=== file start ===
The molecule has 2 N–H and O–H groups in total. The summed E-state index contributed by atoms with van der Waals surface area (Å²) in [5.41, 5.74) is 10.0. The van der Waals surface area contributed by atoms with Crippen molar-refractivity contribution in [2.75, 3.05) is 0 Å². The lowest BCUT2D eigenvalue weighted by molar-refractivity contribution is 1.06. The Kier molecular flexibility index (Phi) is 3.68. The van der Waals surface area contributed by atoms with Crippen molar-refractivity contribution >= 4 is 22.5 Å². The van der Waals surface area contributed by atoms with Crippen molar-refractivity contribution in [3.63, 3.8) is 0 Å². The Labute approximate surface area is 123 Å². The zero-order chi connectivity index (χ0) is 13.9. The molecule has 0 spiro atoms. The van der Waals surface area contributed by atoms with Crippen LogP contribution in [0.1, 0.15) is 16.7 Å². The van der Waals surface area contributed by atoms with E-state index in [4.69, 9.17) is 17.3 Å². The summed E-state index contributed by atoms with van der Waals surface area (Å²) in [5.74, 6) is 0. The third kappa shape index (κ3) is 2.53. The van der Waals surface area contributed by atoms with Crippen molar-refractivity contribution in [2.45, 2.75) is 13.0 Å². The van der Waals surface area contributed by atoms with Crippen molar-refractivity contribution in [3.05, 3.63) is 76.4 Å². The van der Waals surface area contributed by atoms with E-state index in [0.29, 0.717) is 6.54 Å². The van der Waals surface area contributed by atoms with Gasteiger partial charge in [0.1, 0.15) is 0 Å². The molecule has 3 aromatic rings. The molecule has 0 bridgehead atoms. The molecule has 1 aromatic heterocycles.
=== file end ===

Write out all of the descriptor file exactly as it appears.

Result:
The molecule has 2 N–H and O–H groups in total. The summed E-state index contributed by atoms with van der Waals surface area (Å²) in [5.41, 5.74) is 10.0. The van der Waals surface area contributed by atoms with Crippen molar-refractivity contribution in [2.75, 3.05) is 0 Å². The lowest BCUT2D eigenvalue weighted by molar-refractivity contribution is 1.06. The Kier molecular flexibility index (Phi) is 3.68. The van der Waals surface area contributed by atoms with Crippen molar-refractivity contribution >= 4 is 22.5 Å². The van der Waals surface area contributed by atoms with Crippen molar-refractivity contribution in [3.63, 3.8) is 0 Å². The Labute approximate surface area is 123 Å². The zero-order chi connectivity index (χ0) is 13.9. The molecule has 0 spiro atoms. The van der Waals surface area contributed by atoms with Crippen LogP contribution in [0.1, 0.15) is 16.7 Å². The van der Waals surface area contributed by atoms with E-state index in [4.69, 9.17) is 17.3 Å². The summed E-state index contributed by atoms with van der Waals surface area (Å²) in [5.74, 6) is 0. The third kappa shape index (κ3) is 2.53. The van der Waals surface area contributed by atoms with Crippen molar-refractivity contribution in [2.45, 2.75) is 13.0 Å². The van der Waals surface area contributed by atoms with Crippen molar-refractivity contribution in [3.05, 3.63) is 76.4 Å². The van der Waals surface area contributed by atoms with E-state index in [0.29, 0.717) is 6.54 Å². The van der Waals surface area contributed by atoms with Gasteiger partial charge in [0.1, 0.15) is 0 Å². The molecule has 3 aromatic rings. The molecule has 0 bridgehead atoms. The molecule has 1 aromatic heterocycles.